Dog Joint Health: Pain, Osteoarthritis, and Other Joint Problems
WebMD veterinary expert answers commonly asked questions about joint problems in dogs.
Dogs’ joints take a pounding,
from running after tennis balls to jumping off the back deck. And for some
dogs, that’s a problem. More use means more injuries and can lead to
joint-related problems such as ACL (anterior cruciate ligament) tears and
osteoarthritis. WebMD talked with James L. “Jimi” Cook, the director of the
Comparative Orthopaedic Laboratory at the University of Missouri-Columbia,
about canine joint problems and what’s new in their treatment.
Q: What causes osteoarthritis or joint problems in dogs?
A: The two major categories of joint problems are developmental and
degenerative problems. With developmental problems, you have things like hip or
elbow dysplasia, where the
joint does not develop correctly in a number of different ways.
Degenerative problems cover a number of areas. But the most common, and the
most common cause of arthritis in dogs, is cruciate
ligament problems, where the ligament is degenerating over time and causing
instability and secondary osteoarthritis.
Q: What are the signs of joint problems?
A: Most of the time, people notice that their dogs are doing less or having
more difficulty with common activities. The dog now has problems getting up on
the couch, or going up the stairs, or getting in the back of the SUV. With more
athletic dogs, maybe they can’t run as long with their owner, or they don’t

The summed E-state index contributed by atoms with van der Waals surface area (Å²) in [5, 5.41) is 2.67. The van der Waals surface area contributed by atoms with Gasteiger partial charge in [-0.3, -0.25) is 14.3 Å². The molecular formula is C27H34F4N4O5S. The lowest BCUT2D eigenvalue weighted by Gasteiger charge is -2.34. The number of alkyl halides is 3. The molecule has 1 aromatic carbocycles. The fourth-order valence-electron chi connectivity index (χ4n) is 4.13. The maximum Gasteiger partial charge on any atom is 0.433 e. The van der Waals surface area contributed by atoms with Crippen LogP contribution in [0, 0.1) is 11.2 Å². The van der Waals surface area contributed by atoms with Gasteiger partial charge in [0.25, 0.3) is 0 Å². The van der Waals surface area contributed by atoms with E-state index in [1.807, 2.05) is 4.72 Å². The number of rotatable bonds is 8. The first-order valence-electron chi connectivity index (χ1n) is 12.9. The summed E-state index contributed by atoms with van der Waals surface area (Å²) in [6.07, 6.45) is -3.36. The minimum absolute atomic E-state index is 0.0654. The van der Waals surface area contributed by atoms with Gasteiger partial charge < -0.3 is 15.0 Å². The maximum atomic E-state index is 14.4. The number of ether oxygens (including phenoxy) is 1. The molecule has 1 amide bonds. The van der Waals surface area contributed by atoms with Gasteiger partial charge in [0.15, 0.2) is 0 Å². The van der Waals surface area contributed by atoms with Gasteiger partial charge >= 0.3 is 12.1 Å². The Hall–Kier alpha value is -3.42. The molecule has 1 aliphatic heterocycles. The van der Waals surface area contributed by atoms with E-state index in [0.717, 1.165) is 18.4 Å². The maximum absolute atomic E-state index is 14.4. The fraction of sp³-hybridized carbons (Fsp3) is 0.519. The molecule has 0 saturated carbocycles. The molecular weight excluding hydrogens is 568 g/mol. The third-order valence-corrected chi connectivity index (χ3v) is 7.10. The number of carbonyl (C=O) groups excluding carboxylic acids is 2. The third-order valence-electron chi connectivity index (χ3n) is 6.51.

want to play as long at the dog park.
From there it progresses to overt lameness -- holding the limb up, or
holding the limb funny. Those are the most common things we see. Rarely do we
see overt pain as the first complaint. Usually it’s a slower process.
Q: Are some breeds more prone to joint injuries?
A: In general, increased size and weight is always a predisposer of joint
problems. So the poster children for both developmental and degenerative
problems are going to be the bigger dogs.
But for certain things, there are very breed-specific problems.
Newfoundlands have the highest prevalence of cruciate ligament disease of all
breeds. Rottweilers have more knee and ankle problems. Bernese Mountain dogs
commonly get elbow dysplasia.
Q: It seems more dogs now are having treatments for joint problems. Are
there more problems, or are we simply treating them more often?
A: We have improved diagnostics and improved health care. People pay more
attention to their dogs and seek care earlier and more often. And a portion of
it is a breeding issue. Breeders are breeding for the traits they want. But
that can breed in other traits that aren’t so desirable, such as the orthopedic
Q: What are the common treatments for osteoarthritis or joint
A: It varies. We typically divide it into surgical and non-operative
treatments. Surgical treatments can range from arthroscopic cleaning of a joint
all the way up to total joint replacement.